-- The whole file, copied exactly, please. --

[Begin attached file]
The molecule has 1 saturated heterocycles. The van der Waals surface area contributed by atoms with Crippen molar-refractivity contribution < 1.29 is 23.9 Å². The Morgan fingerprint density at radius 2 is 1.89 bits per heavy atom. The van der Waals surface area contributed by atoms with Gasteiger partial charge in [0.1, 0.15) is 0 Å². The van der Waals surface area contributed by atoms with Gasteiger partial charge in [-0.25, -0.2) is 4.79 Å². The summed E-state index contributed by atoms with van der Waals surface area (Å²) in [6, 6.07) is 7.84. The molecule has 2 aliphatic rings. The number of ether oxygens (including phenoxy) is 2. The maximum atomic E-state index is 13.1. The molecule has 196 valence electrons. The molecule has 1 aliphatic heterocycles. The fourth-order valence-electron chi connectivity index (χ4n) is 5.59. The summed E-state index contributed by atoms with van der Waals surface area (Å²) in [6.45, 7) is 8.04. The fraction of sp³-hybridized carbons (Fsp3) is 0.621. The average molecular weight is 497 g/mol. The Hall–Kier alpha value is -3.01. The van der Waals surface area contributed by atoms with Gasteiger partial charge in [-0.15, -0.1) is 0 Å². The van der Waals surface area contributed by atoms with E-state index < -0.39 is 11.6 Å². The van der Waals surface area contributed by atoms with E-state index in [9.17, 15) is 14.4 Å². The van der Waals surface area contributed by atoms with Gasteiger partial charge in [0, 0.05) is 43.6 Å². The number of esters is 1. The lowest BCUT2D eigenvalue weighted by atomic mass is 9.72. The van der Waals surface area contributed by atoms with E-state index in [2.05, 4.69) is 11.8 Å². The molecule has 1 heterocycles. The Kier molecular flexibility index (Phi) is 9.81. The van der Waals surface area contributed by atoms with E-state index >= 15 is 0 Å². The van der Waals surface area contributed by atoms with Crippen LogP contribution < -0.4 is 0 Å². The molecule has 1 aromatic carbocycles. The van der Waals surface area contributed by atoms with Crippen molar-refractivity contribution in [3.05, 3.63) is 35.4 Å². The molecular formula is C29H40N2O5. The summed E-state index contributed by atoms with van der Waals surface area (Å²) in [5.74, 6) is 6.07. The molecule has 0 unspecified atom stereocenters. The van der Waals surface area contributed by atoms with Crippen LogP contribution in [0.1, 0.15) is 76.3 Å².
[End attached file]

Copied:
The molecule has 1 saturated heterocycles. The van der Waals surface area contributed by atoms with Crippen molar-refractivity contribution < 1.29 is 23.9 Å². The Morgan fingerprint density at radius 2 is 1.89 bits per heavy atom. The van der Waals surface area contributed by atoms with Gasteiger partial charge in [0.1, 0.15) is 0 Å². The van der Waals surface area contributed by atoms with Gasteiger partial charge in [-0.25, -0.2) is 4.79 Å². The summed E-state index contributed by atoms with van der Waals surface area (Å²) in [6, 6.07) is 7.84. The molecule has 2 aliphatic rings. The number of ether oxygens (including phenoxy) is 2. The maximum atomic E-state index is 13.1. The molecule has 196 valence electrons. The molecule has 1 aliphatic heterocycles. The fourth-order valence-electron chi connectivity index (χ4n) is 5.59. The summed E-state index contributed by atoms with van der Waals surface area (Å²) in [6.45, 7) is 8.04. The fraction of sp³-hybridized carbons (Fsp3) is 0.621. The average molecular weight is 497 g/mol. The Hall–Kier alpha value is -3.01. The van der Waals surface area contributed by atoms with Gasteiger partial charge in [-0.15, -0.1) is 0 Å². The van der Waals surface area contributed by atoms with E-state index < -0.39 is 11.6 Å². The van der Waals surface area contributed by atoms with E-state index in [9.17, 15) is 14.4 Å². The van der Waals surface area contributed by atoms with Gasteiger partial charge in [0, 0.05) is 43.6 Å². The number of esters is 1. The lowest BCUT2D eigenvalue weighted by atomic mass is 9.72. The van der Waals surface area contributed by atoms with E-state index in [2.05, 4.69) is 11.8 Å². The molecule has 1 heterocycles. The Kier molecular flexibility index (Phi) is 9.81. The van der Waals surface area contributed by atoms with E-state index >= 15 is 0 Å². The van der Waals surface area contributed by atoms with Crippen LogP contribution < -0.4 is 0 Å². The molecule has 1 aromatic carbocycles. The van der Waals surface area contributed by atoms with Crippen molar-refractivity contribution in [3.05, 3.63) is 35.4 Å². The molecular formula is C29H40N2O5. The summed E-state index contributed by atoms with van der Waals surface area (Å²) in [5.74, 6) is 6.07. The molecule has 0 unspecified atom stereocenters. The van der Waals surface area contributed by atoms with Crippen LogP contribution in [0.1, 0.15) is 76.3 Å².